Christian Hoffman, a PhD student in Harald Engelhardt's lab, investigated the cell structure of Mycobacterium smegmatis and Mycobacterium bovis BCG, a close relative to the tuberculosis bacterium, in the electron microscope. The scientists were able to obtain 3-D images of the bilayer structure from intact cells by means of cryo-electron tomography, a technique that was developed at the institute in Martinsried. The method requires projection data from different angles of a shock-frozen cell (-190 °C) that are optimized for the number, contrast and focus of the images. In order to avoid radiation damage, the cell must only be exposed to the electron beam for a limited period of time. The images are thus noisy and lack contrast. The Department for Molecular Structural Biology, headed by Professor Wolfgang Baumeister, and in this case especially Jürgen Plitzko, pioneers development and research of cryo-electron tomography, which is a valuable technique to investigate structures of intact cells in a close-to-life state.

Hoffmann and his colleagues observed a more symmetrical and significantly thinner mycobacterial membrane than previously expected. The researchers therefore probed their results by electron microscopy of ultrathin cryosections of frozen cells (each section 35 millionth of a millimeter in thickness), which had not been treated further, and could confirm their findings. The researchers can now satisfactorily explain how the pore proteins are embedded in outer membrane of Mycobacterium smegmatis. The molecular structure of these proteins did not fit to the existing models of the mycobacterial cell wall.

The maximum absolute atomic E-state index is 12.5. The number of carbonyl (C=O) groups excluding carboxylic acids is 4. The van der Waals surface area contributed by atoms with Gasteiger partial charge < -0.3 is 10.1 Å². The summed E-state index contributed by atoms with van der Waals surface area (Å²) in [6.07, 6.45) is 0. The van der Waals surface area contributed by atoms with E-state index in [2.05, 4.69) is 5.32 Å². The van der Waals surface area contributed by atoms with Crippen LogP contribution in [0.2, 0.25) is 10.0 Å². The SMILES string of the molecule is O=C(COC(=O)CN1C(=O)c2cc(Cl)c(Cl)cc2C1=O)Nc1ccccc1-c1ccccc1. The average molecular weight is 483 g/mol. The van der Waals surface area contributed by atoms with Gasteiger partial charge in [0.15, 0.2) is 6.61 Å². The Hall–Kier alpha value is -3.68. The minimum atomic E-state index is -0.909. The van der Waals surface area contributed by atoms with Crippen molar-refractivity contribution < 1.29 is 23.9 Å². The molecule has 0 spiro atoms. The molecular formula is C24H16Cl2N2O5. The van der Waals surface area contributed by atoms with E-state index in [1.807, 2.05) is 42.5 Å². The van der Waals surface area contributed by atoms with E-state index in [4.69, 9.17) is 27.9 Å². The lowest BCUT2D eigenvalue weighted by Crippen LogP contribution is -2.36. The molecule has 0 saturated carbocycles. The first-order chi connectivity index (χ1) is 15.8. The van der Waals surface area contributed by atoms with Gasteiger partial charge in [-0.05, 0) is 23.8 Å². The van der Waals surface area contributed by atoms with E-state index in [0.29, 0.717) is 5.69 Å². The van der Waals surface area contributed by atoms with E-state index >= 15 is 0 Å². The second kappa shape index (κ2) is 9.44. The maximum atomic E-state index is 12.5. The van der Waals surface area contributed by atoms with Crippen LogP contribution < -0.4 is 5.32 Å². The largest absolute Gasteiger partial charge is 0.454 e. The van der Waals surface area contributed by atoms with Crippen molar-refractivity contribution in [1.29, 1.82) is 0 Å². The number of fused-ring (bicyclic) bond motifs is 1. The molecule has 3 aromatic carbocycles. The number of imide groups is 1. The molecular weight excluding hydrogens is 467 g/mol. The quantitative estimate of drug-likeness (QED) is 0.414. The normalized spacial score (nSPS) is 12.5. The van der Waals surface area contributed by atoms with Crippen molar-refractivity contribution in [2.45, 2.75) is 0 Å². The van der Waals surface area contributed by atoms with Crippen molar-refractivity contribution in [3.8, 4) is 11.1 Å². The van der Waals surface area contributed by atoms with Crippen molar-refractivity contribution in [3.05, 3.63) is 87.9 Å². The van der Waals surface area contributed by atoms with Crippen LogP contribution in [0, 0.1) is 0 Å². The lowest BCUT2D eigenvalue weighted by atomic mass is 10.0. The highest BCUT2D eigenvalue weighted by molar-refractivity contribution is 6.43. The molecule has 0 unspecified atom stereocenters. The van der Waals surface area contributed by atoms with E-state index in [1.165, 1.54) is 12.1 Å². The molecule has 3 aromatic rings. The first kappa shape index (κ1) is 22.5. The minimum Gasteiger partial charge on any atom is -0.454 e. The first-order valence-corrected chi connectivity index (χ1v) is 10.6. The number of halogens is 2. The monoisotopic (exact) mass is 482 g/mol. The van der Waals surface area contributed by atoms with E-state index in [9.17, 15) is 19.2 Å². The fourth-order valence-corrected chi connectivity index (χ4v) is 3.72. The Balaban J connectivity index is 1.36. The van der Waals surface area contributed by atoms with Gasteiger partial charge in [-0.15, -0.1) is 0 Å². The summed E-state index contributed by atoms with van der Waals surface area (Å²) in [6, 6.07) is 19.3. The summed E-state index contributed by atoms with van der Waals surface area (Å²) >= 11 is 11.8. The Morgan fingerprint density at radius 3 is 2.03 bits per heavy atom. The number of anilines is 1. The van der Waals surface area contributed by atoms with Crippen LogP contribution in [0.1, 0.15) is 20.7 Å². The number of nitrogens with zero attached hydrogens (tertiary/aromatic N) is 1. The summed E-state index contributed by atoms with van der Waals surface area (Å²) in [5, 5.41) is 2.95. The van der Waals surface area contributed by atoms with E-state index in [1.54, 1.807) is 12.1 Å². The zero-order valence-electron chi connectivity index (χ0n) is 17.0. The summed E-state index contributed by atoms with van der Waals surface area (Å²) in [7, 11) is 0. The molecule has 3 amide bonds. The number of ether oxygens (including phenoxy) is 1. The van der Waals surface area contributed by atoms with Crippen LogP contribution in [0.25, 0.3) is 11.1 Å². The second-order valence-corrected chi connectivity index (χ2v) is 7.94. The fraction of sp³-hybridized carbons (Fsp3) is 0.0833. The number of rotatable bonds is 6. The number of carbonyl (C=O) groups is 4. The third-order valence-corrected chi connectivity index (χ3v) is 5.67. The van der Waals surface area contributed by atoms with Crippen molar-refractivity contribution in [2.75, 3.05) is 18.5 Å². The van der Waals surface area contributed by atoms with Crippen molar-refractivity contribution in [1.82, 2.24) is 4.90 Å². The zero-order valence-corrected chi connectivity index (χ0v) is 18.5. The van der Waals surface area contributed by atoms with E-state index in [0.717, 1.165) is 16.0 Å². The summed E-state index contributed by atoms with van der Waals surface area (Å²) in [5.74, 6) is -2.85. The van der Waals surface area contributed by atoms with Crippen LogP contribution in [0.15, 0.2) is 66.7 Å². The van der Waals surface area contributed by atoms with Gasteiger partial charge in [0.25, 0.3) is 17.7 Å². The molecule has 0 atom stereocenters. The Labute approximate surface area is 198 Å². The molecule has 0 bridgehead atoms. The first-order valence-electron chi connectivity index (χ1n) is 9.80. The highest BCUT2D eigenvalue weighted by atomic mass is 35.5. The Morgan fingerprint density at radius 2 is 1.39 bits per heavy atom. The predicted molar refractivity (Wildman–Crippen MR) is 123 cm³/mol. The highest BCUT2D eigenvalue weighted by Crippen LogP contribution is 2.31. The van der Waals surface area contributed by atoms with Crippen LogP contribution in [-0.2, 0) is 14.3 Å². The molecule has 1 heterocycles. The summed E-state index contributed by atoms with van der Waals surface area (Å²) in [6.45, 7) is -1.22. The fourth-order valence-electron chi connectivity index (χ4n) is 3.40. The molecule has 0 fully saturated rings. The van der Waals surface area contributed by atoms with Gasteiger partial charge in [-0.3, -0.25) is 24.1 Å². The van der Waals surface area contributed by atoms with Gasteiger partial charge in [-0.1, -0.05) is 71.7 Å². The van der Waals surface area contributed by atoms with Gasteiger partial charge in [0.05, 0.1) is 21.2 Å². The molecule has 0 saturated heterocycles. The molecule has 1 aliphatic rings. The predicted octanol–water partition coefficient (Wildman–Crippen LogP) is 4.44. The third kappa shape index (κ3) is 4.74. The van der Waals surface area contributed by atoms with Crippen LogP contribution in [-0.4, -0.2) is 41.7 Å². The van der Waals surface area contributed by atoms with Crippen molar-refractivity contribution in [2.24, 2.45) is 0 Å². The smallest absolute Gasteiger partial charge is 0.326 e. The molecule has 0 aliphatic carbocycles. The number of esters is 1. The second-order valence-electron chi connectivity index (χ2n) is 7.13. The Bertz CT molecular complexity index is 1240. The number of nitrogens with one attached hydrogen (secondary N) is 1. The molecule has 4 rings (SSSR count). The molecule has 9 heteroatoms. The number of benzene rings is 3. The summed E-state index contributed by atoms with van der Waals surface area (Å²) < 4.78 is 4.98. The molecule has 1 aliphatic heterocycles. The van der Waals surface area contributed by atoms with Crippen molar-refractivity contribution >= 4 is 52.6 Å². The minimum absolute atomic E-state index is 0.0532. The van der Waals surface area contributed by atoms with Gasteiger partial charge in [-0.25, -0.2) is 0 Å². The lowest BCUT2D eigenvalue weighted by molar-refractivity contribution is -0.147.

Harald Engelhardt, the leader of the research project, agrees with previous hypotheses insofar as mycolic acids anchor the outer membrane to the cell wall. "But the membrane is probably not structured the way we thought. The mycolic and other fatty acids must be organized differently in the cell membrane than previously assumed." The Martinsried microbiologists and structural researchers now see the need for a more detailed study of the mycobacterial outer membrane. The recent findings provide an appropriate basis for such inquiries. Because now, distinct studies investigating the translocation of molecular substances across the outer membrane have been made possible, which should also be useful for the development of chemotherapeutic drugs. Engelhardt: "After all, the drugs must pass through cell wall as effectively as possible, and a better understanding of the mycobacterial cell envelope will certainly be helpful."